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Tools Open Source Sync WordPress

Network Sub-domain Updater for WordPress

A simple MU plugin that updates the primary domain on WordPress Network installations. It was primarily created for development and staging environments to make it easier when you sync data from a production site.
Use are your own risk. This plugin is useless to you if you are not running a WordPress Network in Subdomain mode!
đź“Ś Use in conjunction with: Rewrite Content URLs

How It Works

Let’s say you run a WordPress Network of sub-domains. If you did a MySQL dump from your production server ( and then imported to your staging ( or local development (example.local) instance, the primary domain would no longer match the environment.
This plugin checks to see if the primary domain changed, and if so, updates the sub-sites and relevant database fields.
For example, I use Local by Flywheel for local WordPress development:

  1. Create a local WordPress multisite instance.
  2. Copy necessary file assets (plugins, themes, uploads, etc) from the remote site.
  3. Add this mu-plugin to your local instance’s mu-plugins directory.
  4. Define the appropriate constants in wp-config.php.

Now, each time that you import MySQL dumps from your remote server to your local development database, this plugin will update the primary network and sub-sites to your local domain.

Important Note

This plugin will only update the domains in wp_site, wp_blogs, wp_options, etc to that your web site will load properly. It will not do a global find-and-replace for other/hard-coded domains. If you wish to do that after running this plugin, I recommend Better Search Replace.


NB! This plugin is only intended to be used in staging and development environments! It is not intended to be run on production servers as it will incur a performance hit. You can use it to rename the primary domain on a production instance (create a MySQL backup first!), but once it’s run and the domains are renamed, you should remove the plugin (or at least disable it with NETWORK_LOCAL_DOMAIN_DISABLE).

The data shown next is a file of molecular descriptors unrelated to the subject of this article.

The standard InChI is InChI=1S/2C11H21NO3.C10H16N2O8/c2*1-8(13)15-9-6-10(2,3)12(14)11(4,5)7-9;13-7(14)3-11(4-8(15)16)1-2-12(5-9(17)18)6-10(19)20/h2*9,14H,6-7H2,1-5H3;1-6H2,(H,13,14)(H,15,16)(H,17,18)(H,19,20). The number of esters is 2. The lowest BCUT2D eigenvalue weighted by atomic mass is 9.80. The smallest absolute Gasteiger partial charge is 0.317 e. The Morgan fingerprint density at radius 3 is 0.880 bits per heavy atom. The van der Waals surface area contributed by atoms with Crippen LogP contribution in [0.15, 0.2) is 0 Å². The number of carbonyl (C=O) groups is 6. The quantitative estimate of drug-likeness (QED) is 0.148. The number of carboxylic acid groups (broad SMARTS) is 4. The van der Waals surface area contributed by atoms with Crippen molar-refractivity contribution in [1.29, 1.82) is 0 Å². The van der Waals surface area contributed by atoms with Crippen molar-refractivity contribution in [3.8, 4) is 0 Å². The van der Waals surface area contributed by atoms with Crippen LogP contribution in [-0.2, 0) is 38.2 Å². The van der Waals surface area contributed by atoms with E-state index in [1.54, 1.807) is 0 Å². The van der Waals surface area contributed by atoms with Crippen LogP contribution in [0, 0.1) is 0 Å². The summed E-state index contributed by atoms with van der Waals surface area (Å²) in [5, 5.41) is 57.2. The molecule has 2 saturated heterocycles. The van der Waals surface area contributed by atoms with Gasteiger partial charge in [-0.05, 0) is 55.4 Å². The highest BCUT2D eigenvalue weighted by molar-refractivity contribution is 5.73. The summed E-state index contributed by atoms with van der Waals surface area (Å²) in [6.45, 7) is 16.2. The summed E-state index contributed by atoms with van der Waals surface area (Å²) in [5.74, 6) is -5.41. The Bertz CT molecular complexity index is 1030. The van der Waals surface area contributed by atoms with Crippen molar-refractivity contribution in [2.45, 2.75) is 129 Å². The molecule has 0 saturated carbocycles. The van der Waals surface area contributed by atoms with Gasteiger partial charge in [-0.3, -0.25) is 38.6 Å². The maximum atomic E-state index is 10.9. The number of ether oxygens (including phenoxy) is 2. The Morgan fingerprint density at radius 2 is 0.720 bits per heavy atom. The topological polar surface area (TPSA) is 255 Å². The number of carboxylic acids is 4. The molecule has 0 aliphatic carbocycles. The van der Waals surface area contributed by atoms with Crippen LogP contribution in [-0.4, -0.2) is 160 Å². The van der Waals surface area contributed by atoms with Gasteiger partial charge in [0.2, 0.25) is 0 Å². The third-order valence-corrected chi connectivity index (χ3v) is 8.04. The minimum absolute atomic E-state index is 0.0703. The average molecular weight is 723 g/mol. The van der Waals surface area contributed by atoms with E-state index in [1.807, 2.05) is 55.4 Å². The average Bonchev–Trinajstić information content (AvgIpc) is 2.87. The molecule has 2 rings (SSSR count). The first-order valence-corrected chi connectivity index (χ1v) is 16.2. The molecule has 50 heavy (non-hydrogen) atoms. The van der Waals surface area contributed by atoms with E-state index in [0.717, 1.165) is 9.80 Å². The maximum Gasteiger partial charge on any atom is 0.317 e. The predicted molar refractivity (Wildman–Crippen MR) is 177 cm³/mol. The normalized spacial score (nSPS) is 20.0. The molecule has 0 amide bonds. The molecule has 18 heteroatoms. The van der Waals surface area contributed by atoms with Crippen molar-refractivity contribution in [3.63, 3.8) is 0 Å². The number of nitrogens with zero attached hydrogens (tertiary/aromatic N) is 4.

To install, simply download the network-subdomain-updater.php file and place it in your wp-content/mu-plugins directory (create one if it doesn’t exist). Don’t copy the other files – they are not necessary.



This plugin is configured with constants that you defined in your development/staging environments wp-config.php files. Why constants and not settings in WP Admin? Because they would get blown away every time you import a fresh database dump.

define( 'SITE_ID_CURRENT_SITE', 1 );


define( 'NOBLOGREDIRECT', true ); // Must be set to true!



Allows you to temporarily disable the plugin from loading at all, useful if you do not sync your data frequently.

define( 'NETWORK_LOCAL_DOMAIN_SCHEME', 'https' ); // Prefix site URLs with: https
define( 'NETWORK_LOCAL_DOMAIN_SCHEME', 'http' ); // Prefix site URLs with: http

(This allows you to force HTTP or HTTPS on updated site URLs, depending on what your LAMP environment supports. If not defined or set to false, original URL prefixes will be preserved.)


Strips www. from domains, useful if your local development environment doesn’t alias it.
If specified, changes the admin_mail value in wp_options, useful for debugging:

define( 'WP_ADMIN_EMAIL', '' );

(This is irrelevant if you are using something like MailHog to intercept e-mails.)
If set to true, plugin will update the admin_email for all sub-sites to WP_ADMIN_EMAIL (rather than only the network admin e-mail):


Used in conjunction with WP_ADMIN_EMAIL, which must also be set.
If defined, sends a notification e-mail stating that an update was performed.
Send to admin_email using plugin defaults:


Send to specific e-mail address:


PHP 7 or higher Options:

define( 'NETWORK_LOCAL_UPDATE_NOTIFY', [ 'email' => '', 'subject' => 'Site sync!', 'message' => 'This space intentionally left blank.' ] );

Use Case

Let’s assume the following:

  • Your production sites are at: *
  • Your staging environment sites are at: *
  • Your development environment sites are at: *.example.local

In your staging environment’s wp-config.php, you might define DOMAIN_CURRENT_SITE as follows:

define( 'DOMAIN_CURRENT_SITE', '' );

In your development environment’s wp-config.php, you might define DOMAIN_CURRENT_SITE as follows:

define( 'DOMAIN_CURRENT_SITE', 'example.local' );

Typical Example

Below is a typical example of the constants that you’d add/change in wp-config.php:

// Defined for multisite
define( 'DOMAIN_CURRENT_SITE', 'mysite.local' );
// ...

// Constants specific to this plugin
define( 'WP_ADMIN_EMAIL', 'webmaster@mysite.local' ); // Optional
define( 'NETWORK_LOCAL_DOMAIN_SCHEME', 'https' ); // Optional
define( 'NOBLOGREDIRECT', true ); // Required

Last Sync Date

This plugin will store the last sync date in a network settings field named _nsu_last_data_sync. In development and staging, I display this date in the WP Admin footer, but you may use as you wish.

echo get_site_option( '_nsu_last_data_sync', 'unknown' );

Change Log

Release changes are noted on the Releases page.

Branch: master

  • None since release